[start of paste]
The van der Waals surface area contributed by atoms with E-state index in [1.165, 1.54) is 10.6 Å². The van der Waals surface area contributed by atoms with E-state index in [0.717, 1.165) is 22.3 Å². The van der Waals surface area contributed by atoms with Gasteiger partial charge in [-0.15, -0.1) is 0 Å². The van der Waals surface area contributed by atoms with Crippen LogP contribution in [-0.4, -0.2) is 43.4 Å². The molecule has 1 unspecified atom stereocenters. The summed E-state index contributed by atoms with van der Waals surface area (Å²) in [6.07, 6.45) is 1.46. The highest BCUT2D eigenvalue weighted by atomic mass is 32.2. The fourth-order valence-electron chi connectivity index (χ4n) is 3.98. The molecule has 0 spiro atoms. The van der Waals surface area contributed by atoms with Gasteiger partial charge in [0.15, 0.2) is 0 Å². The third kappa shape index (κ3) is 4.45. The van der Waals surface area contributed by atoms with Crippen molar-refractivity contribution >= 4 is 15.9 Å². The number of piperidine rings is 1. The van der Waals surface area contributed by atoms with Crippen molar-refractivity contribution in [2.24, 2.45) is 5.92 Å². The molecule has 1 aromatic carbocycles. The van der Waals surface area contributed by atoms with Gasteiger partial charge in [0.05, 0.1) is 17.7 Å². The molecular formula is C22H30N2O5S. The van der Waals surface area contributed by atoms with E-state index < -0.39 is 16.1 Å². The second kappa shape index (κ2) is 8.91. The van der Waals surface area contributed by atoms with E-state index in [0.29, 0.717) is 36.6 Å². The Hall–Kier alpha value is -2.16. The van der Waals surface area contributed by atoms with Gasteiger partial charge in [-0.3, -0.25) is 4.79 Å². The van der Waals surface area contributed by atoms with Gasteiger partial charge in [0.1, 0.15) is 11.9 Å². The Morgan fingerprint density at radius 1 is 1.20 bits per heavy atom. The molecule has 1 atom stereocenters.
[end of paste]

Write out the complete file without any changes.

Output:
The van der Waals surface area contributed by atoms with E-state index in [1.165, 1.54) is 10.6 Å². The van der Waals surface area contributed by atoms with E-state index in [0.717, 1.165) is 22.3 Å². The van der Waals surface area contributed by atoms with Gasteiger partial charge in [-0.15, -0.1) is 0 Å². The van der Waals surface area contributed by atoms with Crippen LogP contribution in [-0.4, -0.2) is 43.4 Å². The molecule has 1 unspecified atom stereocenters. The summed E-state index contributed by atoms with van der Waals surface area (Å²) in [6.07, 6.45) is 1.46. The highest BCUT2D eigenvalue weighted by atomic mass is 32.2. The fourth-order valence-electron chi connectivity index (χ4n) is 3.98. The molecule has 0 spiro atoms. The van der Waals surface area contributed by atoms with Gasteiger partial charge in [0.15, 0.2) is 0 Å². The third kappa shape index (κ3) is 4.45. The van der Waals surface area contributed by atoms with Crippen molar-refractivity contribution >= 4 is 15.9 Å². The number of piperidine rings is 1. The van der Waals surface area contributed by atoms with Crippen molar-refractivity contribution in [2.24, 2.45) is 5.92 Å². The molecule has 1 aromatic carbocycles. The van der Waals surface area contributed by atoms with Gasteiger partial charge in [0.05, 0.1) is 17.7 Å². The molecular formula is C22H30N2O5S. The van der Waals surface area contributed by atoms with E-state index < -0.39 is 16.1 Å². The second kappa shape index (κ2) is 8.91. The van der Waals surface area contributed by atoms with E-state index in [0.29, 0.717) is 36.6 Å². The Hall–Kier alpha value is -2.16. The van der Waals surface area contributed by atoms with Gasteiger partial charge in [-0.3, -0.25) is 4.79 Å². The van der Waals surface area contributed by atoms with Gasteiger partial charge in [0.1, 0.15) is 11.9 Å². The Morgan fingerprint density at radius 1 is 1.20 bits per heavy atom. The molecule has 1 atom stereocenters.